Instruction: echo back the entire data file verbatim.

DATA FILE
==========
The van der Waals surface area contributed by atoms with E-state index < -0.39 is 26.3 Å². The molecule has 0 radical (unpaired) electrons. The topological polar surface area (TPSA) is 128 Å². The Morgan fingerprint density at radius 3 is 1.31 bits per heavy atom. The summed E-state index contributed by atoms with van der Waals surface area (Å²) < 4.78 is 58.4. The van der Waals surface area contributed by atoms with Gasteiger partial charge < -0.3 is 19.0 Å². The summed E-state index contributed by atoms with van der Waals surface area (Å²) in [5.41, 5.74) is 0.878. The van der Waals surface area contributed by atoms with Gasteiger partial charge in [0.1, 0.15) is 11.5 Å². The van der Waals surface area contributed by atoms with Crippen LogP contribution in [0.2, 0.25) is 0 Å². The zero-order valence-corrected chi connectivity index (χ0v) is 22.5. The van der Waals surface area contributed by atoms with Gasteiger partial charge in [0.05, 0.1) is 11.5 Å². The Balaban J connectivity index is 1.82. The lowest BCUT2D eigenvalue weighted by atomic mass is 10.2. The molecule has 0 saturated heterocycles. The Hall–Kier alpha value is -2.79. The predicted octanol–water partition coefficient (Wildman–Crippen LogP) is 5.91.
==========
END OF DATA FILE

The van der Waals surface area contributed by atoms with E-state index < -0.39 is 26.3 Å². The molecule has 0 radical (unpaired) electrons. The topological polar surface area (TPSA) is 128 Å². The Morgan fingerprint density at radius 3 is 1.31 bits per heavy atom. The summed E-state index contributed by atoms with van der Waals surface area (Å²) < 4.78 is 58.4. The van der Waals surface area contributed by atoms with Gasteiger partial charge < -0.3 is 19.0 Å². The summed E-state index contributed by atoms with van der Waals surface area (Å²) in [5.41, 5.74) is 0.878. The van der Waals surface area contributed by atoms with Gasteiger partial charge in [0.1, 0.15) is 11.5 Å². The van der Waals surface area contributed by atoms with Crippen LogP contribution in [0.2, 0.25) is 0 Å². The zero-order valence-corrected chi connectivity index (χ0v) is 22.5. The van der Waals surface area contributed by atoms with Gasteiger partial charge in [0.05, 0.1) is 11.5 Å². The Balaban J connectivity index is 1.82. The lowest BCUT2D eigenvalue weighted by atomic mass is 10.2. The molecule has 0 saturated heterocycles. The Hall–Kier alpha value is -2.79. The predicted octanol–water partition coefficient (Wildman–Crippen LogP) is 5.91.